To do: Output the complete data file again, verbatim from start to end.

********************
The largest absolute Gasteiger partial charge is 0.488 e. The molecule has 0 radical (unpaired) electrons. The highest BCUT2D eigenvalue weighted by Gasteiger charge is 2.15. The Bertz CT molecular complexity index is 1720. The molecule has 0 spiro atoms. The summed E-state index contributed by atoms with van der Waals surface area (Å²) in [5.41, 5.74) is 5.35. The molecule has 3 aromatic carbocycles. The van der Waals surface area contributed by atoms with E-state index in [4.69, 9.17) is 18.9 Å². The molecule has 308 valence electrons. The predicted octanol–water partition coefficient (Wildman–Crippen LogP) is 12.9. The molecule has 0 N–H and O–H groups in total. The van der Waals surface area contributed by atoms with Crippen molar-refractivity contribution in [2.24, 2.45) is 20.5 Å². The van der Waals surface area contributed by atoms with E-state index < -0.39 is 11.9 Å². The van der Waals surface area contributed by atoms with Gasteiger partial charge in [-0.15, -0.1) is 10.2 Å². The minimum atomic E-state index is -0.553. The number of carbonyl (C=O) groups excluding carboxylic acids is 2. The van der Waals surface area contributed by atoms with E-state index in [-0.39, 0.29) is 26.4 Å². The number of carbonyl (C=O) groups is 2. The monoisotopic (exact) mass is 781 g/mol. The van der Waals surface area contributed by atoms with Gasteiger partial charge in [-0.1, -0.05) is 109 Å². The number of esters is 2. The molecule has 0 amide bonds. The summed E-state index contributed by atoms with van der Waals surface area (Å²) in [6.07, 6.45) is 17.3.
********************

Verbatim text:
The largest absolute Gasteiger partial charge is 0.488 e. The molecule has 0 radical (unpaired) electrons. The highest BCUT2D eigenvalue weighted by Gasteiger charge is 2.15. The Bertz CT molecular complexity index is 1720. The molecule has 0 spiro atoms. The summed E-state index contributed by atoms with van der Waals surface area (Å²) in [5.41, 5.74) is 5.35. The molecule has 3 aromatic carbocycles. The van der Waals surface area contributed by atoms with E-state index in [4.69, 9.17) is 18.9 Å². The molecule has 308 valence electrons. The predicted octanol–water partition coefficient (Wildman–Crippen LogP) is 12.9. The molecule has 0 N–H and O–H groups in total. The van der Waals surface area contributed by atoms with Crippen molar-refractivity contribution in [2.24, 2.45) is 20.5 Å². The van der Waals surface area contributed by atoms with E-state index < -0.39 is 11.9 Å². The van der Waals surface area contributed by atoms with Gasteiger partial charge in [-0.15, -0.1) is 10.2 Å². The minimum atomic E-state index is -0.553. The number of carbonyl (C=O) groups excluding carboxylic acids is 2. The van der Waals surface area contributed by atoms with E-state index in [-0.39, 0.29) is 26.4 Å². The number of carbonyl (C=O) groups is 2. The monoisotopic (exact) mass is 781 g/mol. The van der Waals surface area contributed by atoms with Gasteiger partial charge in [-0.1, -0.05) is 109 Å². The number of esters is 2. The molecule has 0 amide bonds. The summed E-state index contributed by atoms with van der Waals surface area (Å²) in [6.07, 6.45) is 17.3.